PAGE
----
Earlier this month, state media outlet Global Times reported that the high competition between men of marriageable age pushed up the price of brides in rural areas. The price of a bride in Jiaocun town was reported to be between 150,000 yuan ($23,295) and 200,000 yuan in 2017, and allegedly continues to rise by 10,000-20,000 yuan each year.

For many Chinese young people, getting married is not on the top of their wishlist. When a national survey recently revealed that one in five women in China regret getting married – another survey said it was 30% of women -, many commenters on social media suggested the actual number was probably much higher.

The fact that the package deal of marriage in China is unappealing to many people is linked to a myriad of issues, and many social media commenters remark that solely focusing on tackling the issue of wedding customs and bride prices is just “neglecting the root and pursuing the tip” (“舍本逐末”).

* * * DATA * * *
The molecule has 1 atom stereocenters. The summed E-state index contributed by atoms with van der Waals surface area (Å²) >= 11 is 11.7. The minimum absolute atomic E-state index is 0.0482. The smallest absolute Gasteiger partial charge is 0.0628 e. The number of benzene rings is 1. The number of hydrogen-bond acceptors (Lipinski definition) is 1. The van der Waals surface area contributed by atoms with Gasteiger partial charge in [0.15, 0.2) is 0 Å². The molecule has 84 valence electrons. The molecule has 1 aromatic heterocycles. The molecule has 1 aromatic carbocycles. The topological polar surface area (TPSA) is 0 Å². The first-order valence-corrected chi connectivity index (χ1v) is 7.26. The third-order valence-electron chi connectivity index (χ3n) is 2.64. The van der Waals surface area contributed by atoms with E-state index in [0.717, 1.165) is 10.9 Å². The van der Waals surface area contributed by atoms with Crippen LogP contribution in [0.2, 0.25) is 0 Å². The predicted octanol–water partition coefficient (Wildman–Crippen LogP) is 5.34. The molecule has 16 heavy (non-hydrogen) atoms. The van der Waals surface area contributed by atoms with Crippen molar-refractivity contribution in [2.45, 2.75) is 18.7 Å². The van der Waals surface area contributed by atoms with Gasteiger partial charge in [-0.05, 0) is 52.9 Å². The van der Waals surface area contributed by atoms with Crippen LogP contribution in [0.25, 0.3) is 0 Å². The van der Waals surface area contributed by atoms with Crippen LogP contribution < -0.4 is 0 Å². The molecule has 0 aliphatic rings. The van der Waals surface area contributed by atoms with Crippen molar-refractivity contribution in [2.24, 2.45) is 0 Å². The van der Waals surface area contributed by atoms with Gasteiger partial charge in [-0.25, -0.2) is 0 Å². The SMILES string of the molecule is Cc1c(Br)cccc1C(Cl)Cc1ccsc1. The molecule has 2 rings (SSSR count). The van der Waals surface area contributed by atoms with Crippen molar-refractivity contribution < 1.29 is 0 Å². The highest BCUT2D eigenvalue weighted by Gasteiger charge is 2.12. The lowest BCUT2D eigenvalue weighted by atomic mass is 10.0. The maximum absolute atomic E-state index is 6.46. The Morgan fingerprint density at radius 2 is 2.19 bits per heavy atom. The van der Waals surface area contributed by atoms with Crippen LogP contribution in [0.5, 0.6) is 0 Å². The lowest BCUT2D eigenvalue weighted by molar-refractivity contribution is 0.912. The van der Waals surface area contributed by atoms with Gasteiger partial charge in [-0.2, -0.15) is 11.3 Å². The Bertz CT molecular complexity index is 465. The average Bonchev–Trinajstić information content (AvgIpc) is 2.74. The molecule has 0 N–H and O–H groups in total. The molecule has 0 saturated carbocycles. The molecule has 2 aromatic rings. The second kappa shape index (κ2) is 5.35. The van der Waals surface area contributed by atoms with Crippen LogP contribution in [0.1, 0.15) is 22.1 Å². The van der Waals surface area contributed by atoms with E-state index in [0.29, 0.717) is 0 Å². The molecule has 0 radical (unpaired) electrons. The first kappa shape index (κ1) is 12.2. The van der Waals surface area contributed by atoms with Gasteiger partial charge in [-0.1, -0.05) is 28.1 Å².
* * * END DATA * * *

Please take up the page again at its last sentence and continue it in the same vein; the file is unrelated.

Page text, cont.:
On Weibo, hundreds of commenters suggest that deeper issues relating to the status and rights of married women in China are more important to focus on.

“You neglect the fact that males are valued more than females, and instead prioritize the bride price issue,” one Weibo user complained. Many others agreed, with the following comments receiving much support on Weibo:

“Why can’t you focus on practical matters? The bride price isn’t the reason why our marriage rates are dropping.”

“How about the fact that the children always take on the father’s name, isn’t that a ‘wedding custom’? (..) How about gender equality? How are you planning to reform that?”

“This is done quite fast, how about dealing with domestic violence now?”

“It’s fine if you take away the bride price, but will [rural] women then also get a fair division of residential property?”

“First you introduce a cooling-off period for divorce, then you promote a cancelation of the bride price, then you propagate having a second or third child. It’s like these experts are in their offices all day long plotting against women and thinking of ways to maximize their exploitation.”

Last month, Chinese newspaper The Paper published a column by wedding blogger Zheng Rongxiang (郑荣翔) about the announced wedding reforms, which are also expected to roll out in other regions across China from Henan to Guangdong and beyond.